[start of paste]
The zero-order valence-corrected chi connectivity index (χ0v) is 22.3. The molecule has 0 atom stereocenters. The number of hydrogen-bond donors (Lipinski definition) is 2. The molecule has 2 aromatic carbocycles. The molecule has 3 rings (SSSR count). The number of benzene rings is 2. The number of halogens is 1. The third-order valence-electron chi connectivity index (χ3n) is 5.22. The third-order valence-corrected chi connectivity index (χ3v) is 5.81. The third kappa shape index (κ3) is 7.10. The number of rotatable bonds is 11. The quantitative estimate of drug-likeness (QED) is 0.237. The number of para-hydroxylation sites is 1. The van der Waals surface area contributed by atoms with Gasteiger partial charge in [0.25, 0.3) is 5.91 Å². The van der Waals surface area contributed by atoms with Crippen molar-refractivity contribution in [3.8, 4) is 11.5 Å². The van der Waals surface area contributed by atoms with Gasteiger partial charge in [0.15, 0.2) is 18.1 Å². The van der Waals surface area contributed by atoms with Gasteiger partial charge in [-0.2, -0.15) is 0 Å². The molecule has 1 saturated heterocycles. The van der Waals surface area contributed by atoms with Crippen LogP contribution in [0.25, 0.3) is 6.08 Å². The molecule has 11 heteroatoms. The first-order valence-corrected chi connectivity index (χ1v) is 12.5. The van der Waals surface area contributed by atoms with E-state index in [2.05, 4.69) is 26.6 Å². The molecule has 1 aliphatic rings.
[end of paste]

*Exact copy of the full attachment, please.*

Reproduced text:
The zero-order valence-corrected chi connectivity index (χ0v) is 22.3. The molecule has 0 atom stereocenters. The number of hydrogen-bond donors (Lipinski definition) is 2. The molecule has 2 aromatic carbocycles. The molecule has 3 rings (SSSR count). The number of benzene rings is 2. The number of halogens is 1. The third-order valence-electron chi connectivity index (χ3n) is 5.22. The third-order valence-corrected chi connectivity index (χ3v) is 5.81. The third kappa shape index (κ3) is 7.10. The number of rotatable bonds is 11. The quantitative estimate of drug-likeness (QED) is 0.237. The number of para-hydroxylation sites is 1. The van der Waals surface area contributed by atoms with Gasteiger partial charge in [0.25, 0.3) is 5.91 Å². The van der Waals surface area contributed by atoms with Crippen molar-refractivity contribution in [3.8, 4) is 11.5 Å². The van der Waals surface area contributed by atoms with Gasteiger partial charge in [0.15, 0.2) is 18.1 Å². The van der Waals surface area contributed by atoms with Gasteiger partial charge in [-0.2, -0.15) is 0 Å². The molecule has 1 saturated heterocycles. The van der Waals surface area contributed by atoms with Crippen LogP contribution in [0.25, 0.3) is 6.08 Å². The molecule has 11 heteroatoms. The first-order valence-corrected chi connectivity index (χ1v) is 12.5. The van der Waals surface area contributed by atoms with E-state index in [2.05, 4.69) is 26.6 Å². The molecule has 1 aliphatic rings.